Private View held by Richard Andrews
Babylon: Myth And Reality explores the continuing dialogue between the Babylon of the imagination and the historic evidence for one of the great cities of antiquity at the moment of its climax and eclipse. For 2,000 years the myth of Babylon has haunted the European imagination, as the Tower of Babel and the Hanging Gardens, Belshazzar's Feast and the Fall of Babylon have inspired artists, writers, poets, philosophers and film makers. Over the past 200 years, archaeologists have pieced together the real Babylon - an imperial capital, a great centre of science, art and commerce. The exhibition focuses on the rule of King Nebuchadnezzar in 6th century BC, through 100 objects, including glazed brick panels from the Ishtar Gate and Processional Way; cuneiform tablets revealing the history of the period, such as one listing subsistence rations for Jehoiachin the exiled king of Judah, one noting the dimensions of the ziggurat that provided the inspiration for the Tower of Babel, and one describing the New Year celebrations that took place in and around the Processional Way; and a recently excavated Stela of Nabonidus from Saudi Arabia, which exemplifies the destruction of Babylonian monuments by the later Persian administration. Artists' responses to Babylon are shown side by side with ancient sculptures and clay tablets, with key works including William Blake's 'Nebuchadnezzar', John Martin's 'Belshazzar's Feast', several 16th century Flemish and Dutch Tower of Babel paintings, and a study by Degas for 'Semiramis construisante Babylone'. The exhibition concludes with a consideration of Babylon's recent history, showing how images of the ancient city remain state icons used on items such as stamps and banknotes, and looks at the physical harm that the site of Babylon has suffered as a result of contemporary events and war. British Museum until 15th March.
The Intimate Portrait is the first exhibition to examine a relatively unknown aspect of British portraiture from the period between the 1730s and the 1830s. Some of the country's greatest artists produced beautifully worked intimate portraits in pencil, chalks, watercolours and pastels, as well as miniatures on ivory, which were often exhibited, sold and displayed as finished works of art. While oil paintings and sculpture dominated the public art of portraiture, many artists were simultaneously involved in creating more private portraits for domestic consumption and display. Portrait miniatures painted in watercolour on ivory were worn as jewellery or displayed as treasures in cabinets, pastels with their fragile surfaces were protected under glass and hung in frames, while drawings were either hung in family groups or kept in albums or portfolios to be shown to friends and family. The exhibition brings together some 200 works by around 50 artists, including many of the leading figures of the period, such as Allan Ramsay, Thomas Lawrence, David Wilkie, Richard Cosway, John Brown, Archibald Skirving, Francis Cotes, George Dance, Henry Fuseli and John Downman, with self-portrait drawings by the rivals Joshua Reynolds and Thomas Gainsborough. The show examines the themes of self-portraiture, the depiction of artists' families and friends, and the portrayal of the political, social, literary and theatrical celebrities of the day, with sitters including Prince Charles Edward Stuart, Robert Burns, Lady Hamilton, the Duke of Wellington and the young Queen Victoria. Scottish National Portrait Gallery, Edinburgh, until 1st February.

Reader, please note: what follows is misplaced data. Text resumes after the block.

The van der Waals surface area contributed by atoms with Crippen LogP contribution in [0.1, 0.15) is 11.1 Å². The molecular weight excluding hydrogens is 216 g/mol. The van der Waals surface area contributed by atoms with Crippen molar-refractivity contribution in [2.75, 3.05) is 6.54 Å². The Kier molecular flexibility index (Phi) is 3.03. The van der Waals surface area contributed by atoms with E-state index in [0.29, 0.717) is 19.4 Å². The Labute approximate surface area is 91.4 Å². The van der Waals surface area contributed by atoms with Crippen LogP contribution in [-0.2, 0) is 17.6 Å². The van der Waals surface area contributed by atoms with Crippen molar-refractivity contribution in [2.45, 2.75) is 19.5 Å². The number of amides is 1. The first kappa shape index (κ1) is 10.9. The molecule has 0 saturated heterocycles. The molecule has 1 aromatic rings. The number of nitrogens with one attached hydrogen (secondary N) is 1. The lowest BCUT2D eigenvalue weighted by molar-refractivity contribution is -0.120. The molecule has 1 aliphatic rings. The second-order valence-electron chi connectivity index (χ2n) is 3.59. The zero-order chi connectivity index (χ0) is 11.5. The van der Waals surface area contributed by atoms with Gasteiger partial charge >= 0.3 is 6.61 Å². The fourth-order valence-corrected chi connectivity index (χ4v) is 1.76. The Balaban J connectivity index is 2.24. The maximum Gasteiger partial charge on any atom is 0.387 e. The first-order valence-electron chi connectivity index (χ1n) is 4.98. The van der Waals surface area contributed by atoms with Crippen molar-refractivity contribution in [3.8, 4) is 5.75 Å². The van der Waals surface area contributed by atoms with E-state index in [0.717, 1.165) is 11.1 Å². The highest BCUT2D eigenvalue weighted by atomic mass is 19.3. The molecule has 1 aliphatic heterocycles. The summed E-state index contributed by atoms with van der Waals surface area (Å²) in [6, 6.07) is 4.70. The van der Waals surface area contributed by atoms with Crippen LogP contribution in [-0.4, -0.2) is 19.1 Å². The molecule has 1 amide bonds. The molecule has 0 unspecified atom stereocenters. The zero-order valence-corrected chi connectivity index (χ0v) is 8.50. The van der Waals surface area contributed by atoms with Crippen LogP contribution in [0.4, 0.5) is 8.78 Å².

This Is War! Robert Capa At Work features the work of one of the leading photographers of the 20th century, and a pioneer of photojournalism. Robert Capa captured war as it unfolded on the front line, and his images have now come to define key moments in history. Working with the Leica, a super light-weight camera invented by a mountaineer, Capa got closer to the heat of the battle than any previous photographer, redefining how war was pictured. Taking its title from the headline of a 1938 Picture Post story, this exhibition brings together rarely seen photographs, vintage prints, contact sheets, handwritten observations, personal letters, and original magazine layouts, and looks closely at Capa's working process, and the construction of six of his key photo stories from the 1930s and 1940s. The exhibition includes an examination of the most famous image of the Spanish Civil War, Death of a Loyalist Militiaman, Cerro Muriano, generally known as 'The Falling Soldier', capturing a soldier who has just been shot and falling to his death, with, for the first time, all the known images taken by Capa on that day, providing new details to help understand the events that resulted in the creation of this iconic photograph. The show also unites the 10 existing images of Capa's legendary shots of the Omaha beach landing in Normandy, France on D-Day, 6 June 1944. Although many of the original negatives were destroyed in a darkroom accident, the surviving images have become synonymous with the Allied victory in the Second World War. In addition, there are selected works from the recently discovered 'Mexican suitcase', a valise missing for 70 years containing thousands of Capa's negatives from the Spanish Civil War, on public view for the first time. Barbican Gallery until 25th January.